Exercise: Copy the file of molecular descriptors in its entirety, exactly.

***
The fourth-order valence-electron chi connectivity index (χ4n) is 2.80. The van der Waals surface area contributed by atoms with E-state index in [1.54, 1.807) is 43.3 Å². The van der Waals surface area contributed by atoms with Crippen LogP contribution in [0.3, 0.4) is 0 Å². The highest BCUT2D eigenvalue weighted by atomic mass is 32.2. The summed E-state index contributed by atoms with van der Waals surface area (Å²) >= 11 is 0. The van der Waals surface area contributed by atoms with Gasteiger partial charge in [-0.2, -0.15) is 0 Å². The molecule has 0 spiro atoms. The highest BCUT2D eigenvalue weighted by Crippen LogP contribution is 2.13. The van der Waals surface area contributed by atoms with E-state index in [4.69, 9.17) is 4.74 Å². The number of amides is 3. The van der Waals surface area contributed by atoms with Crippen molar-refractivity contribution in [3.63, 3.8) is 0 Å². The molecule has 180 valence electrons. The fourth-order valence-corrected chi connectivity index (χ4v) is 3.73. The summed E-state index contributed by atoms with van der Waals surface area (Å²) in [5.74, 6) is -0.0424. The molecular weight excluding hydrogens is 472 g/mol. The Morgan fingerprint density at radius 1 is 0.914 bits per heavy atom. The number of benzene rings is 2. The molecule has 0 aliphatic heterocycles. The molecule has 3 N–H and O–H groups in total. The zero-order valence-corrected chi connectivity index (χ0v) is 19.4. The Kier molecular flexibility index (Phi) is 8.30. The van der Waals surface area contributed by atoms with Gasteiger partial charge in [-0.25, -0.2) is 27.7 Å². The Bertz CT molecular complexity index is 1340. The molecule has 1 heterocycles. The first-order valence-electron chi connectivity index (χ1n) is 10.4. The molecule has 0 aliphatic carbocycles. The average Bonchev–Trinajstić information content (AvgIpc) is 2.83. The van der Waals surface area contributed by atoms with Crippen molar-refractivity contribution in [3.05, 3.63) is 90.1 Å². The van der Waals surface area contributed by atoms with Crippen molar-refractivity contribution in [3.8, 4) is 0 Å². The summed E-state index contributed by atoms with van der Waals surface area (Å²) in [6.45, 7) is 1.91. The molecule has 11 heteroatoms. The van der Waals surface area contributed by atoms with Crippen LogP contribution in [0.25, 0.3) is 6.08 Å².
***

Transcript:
The fourth-order valence-electron chi connectivity index (χ4n) is 2.80. The van der Waals surface area contributed by atoms with E-state index in [1.54, 1.807) is 43.3 Å². The van der Waals surface area contributed by atoms with Crippen LogP contribution in [0.3, 0.4) is 0 Å². The highest BCUT2D eigenvalue weighted by atomic mass is 32.2. The summed E-state index contributed by atoms with van der Waals surface area (Å²) >= 11 is 0. The van der Waals surface area contributed by atoms with Gasteiger partial charge in [-0.2, -0.15) is 0 Å². The molecule has 0 spiro atoms. The highest BCUT2D eigenvalue weighted by Crippen LogP contribution is 2.13. The van der Waals surface area contributed by atoms with E-state index in [4.69, 9.17) is 4.74 Å². The number of amides is 3. The van der Waals surface area contributed by atoms with Crippen molar-refractivity contribution in [3.63, 3.8) is 0 Å². The molecule has 180 valence electrons. The fourth-order valence-corrected chi connectivity index (χ4v) is 3.73. The summed E-state index contributed by atoms with van der Waals surface area (Å²) in [5.74, 6) is -0.0424. The molecular weight excluding hydrogens is 472 g/mol. The Morgan fingerprint density at radius 1 is 0.914 bits per heavy atom. The number of benzene rings is 2. The molecule has 0 aliphatic heterocycles. The molecule has 3 N–H and O–H groups in total. The zero-order valence-corrected chi connectivity index (χ0v) is 19.4. The Kier molecular flexibility index (Phi) is 8.30. The van der Waals surface area contributed by atoms with Gasteiger partial charge in [-0.25, -0.2) is 27.7 Å². The Bertz CT molecular complexity index is 1340. The molecule has 1 heterocycles. The first-order valence-electron chi connectivity index (χ1n) is 10.4. The molecule has 0 aliphatic carbocycles. The average Bonchev–Trinajstić information content (AvgIpc) is 2.83. The van der Waals surface area contributed by atoms with Crippen molar-refractivity contribution in [3.05, 3.63) is 90.1 Å². The van der Waals surface area contributed by atoms with Crippen molar-refractivity contribution in [3.8, 4) is 0 Å². The summed E-state index contributed by atoms with van der Waals surface area (Å²) in [6.45, 7) is 1.91. The molecule has 11 heteroatoms. The van der Waals surface area contributed by atoms with Crippen LogP contribution in [0.25, 0.3) is 6.08 Å².